Tun Mahathir Mohamad has stirred up controversy again by saying that the incomes of urban Chinese have outstripped those of Malays in rural areas. Rather than using false generalisations to score easy popularity points, the political and policy discourse should move from a focus on income to issues of capability and participation.
Lee Hwok Aun
21 July 2020
Ethnic inequality is the third rail of Malaysian politics. Still, it recently got another jolt of controversy – and small doses of clarity. On 26 June, Tun Mahathir Mohamad told the Asia Times that Malaysia’s Chinese “have become extremely rich in Malaysia and they own practically all the towns in Malaysia.” He added that “the disparity between town and country is amplified by the disparity between the Chinese in the towns and the Malays in the rural areas. We need to correct that.”
Political adversaries and allies alike reacted. Wee Ka Siong, the president of the Malaysian Chinese Association, a component of the Perikatan government, decried Mahathir’s remarks as factually wrong and harmfully promoting “rich Chinese” stereotypes. Lim Guan Eng, a leader of the Democratic Action Party and Pakatan Harapan coalition which sits with Mahathir on the opposition bench, exhorted people to reject viewing income through the lens of colour.
The statements, capturing popular sentiments and carrying salutary messages, are well-received. Combating the “rich Chinese versus poor Malay” stereotype is easy, but it only constitutes part of the picture.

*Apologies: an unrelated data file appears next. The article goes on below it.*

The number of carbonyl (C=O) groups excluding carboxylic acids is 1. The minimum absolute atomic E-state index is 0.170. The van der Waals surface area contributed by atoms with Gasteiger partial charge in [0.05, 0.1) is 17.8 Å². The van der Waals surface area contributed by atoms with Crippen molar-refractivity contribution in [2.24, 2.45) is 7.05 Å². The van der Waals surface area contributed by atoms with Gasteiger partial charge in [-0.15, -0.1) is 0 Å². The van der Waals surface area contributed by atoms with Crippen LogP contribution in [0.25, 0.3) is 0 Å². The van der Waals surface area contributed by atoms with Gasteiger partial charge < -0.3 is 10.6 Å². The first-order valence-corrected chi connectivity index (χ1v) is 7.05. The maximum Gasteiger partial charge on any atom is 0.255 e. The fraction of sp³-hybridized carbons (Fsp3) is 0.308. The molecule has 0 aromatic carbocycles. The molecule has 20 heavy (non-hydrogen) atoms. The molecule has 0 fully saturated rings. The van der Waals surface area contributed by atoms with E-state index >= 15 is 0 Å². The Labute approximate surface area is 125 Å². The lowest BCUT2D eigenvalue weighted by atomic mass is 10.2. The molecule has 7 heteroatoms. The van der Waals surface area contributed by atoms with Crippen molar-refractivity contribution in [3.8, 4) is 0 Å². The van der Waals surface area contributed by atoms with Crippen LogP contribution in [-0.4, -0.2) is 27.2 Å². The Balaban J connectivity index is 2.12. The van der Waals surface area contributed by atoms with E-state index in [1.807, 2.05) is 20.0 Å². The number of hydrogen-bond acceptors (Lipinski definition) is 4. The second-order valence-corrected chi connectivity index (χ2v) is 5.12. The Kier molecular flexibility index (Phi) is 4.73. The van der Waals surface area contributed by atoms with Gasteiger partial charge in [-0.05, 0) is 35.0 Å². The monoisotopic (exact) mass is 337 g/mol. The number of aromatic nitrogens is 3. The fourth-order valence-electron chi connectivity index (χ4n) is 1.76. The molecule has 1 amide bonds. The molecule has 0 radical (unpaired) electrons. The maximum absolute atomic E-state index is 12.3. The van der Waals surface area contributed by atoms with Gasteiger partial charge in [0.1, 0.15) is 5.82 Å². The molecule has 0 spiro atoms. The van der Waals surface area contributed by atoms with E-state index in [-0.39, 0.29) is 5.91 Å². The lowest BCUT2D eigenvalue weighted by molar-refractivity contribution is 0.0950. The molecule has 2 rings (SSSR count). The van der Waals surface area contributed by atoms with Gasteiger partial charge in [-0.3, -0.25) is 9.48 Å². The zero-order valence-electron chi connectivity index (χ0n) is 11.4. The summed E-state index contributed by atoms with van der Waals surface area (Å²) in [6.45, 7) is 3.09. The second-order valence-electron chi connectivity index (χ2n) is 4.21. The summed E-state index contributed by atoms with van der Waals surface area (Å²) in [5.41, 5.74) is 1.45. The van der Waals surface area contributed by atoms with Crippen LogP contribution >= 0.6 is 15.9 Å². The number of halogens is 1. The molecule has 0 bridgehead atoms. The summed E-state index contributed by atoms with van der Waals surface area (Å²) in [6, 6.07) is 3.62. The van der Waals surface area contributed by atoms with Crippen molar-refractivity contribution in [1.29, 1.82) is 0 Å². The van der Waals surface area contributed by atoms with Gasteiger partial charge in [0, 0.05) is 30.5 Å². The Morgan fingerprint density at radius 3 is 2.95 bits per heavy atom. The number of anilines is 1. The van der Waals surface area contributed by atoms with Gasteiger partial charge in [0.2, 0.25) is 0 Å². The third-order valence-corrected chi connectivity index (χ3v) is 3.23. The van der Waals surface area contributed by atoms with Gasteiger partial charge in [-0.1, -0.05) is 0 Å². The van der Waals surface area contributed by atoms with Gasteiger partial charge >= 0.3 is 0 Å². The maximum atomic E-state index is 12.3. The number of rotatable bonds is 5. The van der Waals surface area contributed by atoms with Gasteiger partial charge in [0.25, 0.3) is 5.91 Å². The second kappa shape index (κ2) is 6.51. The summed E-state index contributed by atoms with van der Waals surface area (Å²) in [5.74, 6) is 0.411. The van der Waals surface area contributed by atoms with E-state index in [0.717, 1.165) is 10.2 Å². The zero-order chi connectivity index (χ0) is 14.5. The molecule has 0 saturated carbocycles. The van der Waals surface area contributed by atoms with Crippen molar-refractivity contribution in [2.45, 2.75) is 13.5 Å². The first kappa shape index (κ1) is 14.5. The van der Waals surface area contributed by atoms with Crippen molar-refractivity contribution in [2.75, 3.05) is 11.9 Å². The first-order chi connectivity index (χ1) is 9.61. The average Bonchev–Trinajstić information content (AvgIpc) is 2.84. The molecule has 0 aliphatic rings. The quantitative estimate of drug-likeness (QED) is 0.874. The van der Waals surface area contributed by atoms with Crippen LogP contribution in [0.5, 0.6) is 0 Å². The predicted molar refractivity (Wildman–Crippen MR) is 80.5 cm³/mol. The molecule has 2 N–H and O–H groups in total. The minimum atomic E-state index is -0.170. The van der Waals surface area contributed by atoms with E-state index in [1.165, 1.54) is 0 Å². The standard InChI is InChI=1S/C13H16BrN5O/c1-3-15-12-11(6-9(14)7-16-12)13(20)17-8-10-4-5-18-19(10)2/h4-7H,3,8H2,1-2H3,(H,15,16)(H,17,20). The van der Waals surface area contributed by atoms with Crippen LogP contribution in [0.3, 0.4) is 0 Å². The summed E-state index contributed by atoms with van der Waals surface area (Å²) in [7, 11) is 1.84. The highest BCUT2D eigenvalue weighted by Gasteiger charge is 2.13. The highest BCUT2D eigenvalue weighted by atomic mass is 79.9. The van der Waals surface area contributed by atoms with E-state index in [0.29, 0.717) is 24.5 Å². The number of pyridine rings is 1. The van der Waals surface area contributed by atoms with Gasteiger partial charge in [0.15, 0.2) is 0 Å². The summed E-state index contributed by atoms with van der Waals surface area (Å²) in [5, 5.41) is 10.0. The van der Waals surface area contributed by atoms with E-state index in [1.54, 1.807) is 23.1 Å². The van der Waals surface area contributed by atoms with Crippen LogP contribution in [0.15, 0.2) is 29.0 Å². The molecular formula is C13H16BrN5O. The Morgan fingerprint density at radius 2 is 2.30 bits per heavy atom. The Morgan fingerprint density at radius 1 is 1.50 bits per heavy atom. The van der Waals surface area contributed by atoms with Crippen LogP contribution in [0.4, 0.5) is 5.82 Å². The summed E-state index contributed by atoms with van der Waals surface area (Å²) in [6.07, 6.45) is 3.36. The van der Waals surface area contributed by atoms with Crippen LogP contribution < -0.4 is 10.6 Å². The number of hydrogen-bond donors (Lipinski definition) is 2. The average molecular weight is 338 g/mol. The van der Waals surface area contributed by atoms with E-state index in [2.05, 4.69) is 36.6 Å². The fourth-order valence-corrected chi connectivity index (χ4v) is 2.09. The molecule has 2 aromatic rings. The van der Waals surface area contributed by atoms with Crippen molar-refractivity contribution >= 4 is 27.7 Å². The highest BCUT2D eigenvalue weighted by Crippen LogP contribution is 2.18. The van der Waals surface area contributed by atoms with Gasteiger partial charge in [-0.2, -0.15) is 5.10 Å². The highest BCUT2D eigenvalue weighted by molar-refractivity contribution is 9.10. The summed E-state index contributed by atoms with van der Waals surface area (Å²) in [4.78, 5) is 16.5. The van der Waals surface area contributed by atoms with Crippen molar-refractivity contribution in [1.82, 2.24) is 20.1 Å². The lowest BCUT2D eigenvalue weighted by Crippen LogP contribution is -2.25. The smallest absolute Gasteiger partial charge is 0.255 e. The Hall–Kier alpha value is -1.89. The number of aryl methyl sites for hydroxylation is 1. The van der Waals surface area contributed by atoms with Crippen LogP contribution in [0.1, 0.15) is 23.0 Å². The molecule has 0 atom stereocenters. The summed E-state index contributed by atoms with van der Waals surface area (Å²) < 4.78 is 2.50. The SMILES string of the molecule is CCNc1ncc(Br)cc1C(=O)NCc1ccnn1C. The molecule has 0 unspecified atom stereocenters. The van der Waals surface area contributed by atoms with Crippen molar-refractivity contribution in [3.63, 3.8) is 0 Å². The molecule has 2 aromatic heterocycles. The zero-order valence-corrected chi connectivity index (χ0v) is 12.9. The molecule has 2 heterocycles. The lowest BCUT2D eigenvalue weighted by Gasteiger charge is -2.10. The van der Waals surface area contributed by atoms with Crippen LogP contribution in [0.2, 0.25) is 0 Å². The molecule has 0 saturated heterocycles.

A timely data trove furnishes material for a broader engagement on inequality. On 10 July, the Department of Statistics released the 2019 Household Income and Basic Amenities Survey Report, based on a nationwide representative survey of 85,000 households conducted twice every five years.
Besides Mahathir’s reckless remarks about rich Chinese dominating the towns, he also erred in comparing urban Chinese versus rural Malays. In rural economies, households receive lower than average incomes but also experience lower cost of living. Indeed, we should examine urban and rural populations separately – that is, juxtapose the incomes of urban Malay households against that of urban Chinese and urban Indian households. These are the key dimensions of ethnic inequality, since the minorities are concentrated in Malaysia’s cities and towns.
The household income statistics permit such comparisons. Nationally, Chinese households receive 36.4 per cent more income than Bumiputera households, but this disparity is significantly overstated by the much larger share of Bumiputeras residing in rural areas. The more valid comparison of urban Chinese households and urban Bumiputeras shows that the former receive 23.1 per cent more income than the latter. There is a gap, but a smaller one than perceived.
The Indian to Bumiputera income gap has always been narrower. But again, when we focus on the urban population, we find that 2019 statistics maintain an established pattern of the past decade, in which the urban Indian and urban Bumiputera medians are basically equal. Notably, Indian-Bumiputera income is close to parity in the low-income segments of both communities, but Indian households receive less development assistance from the government.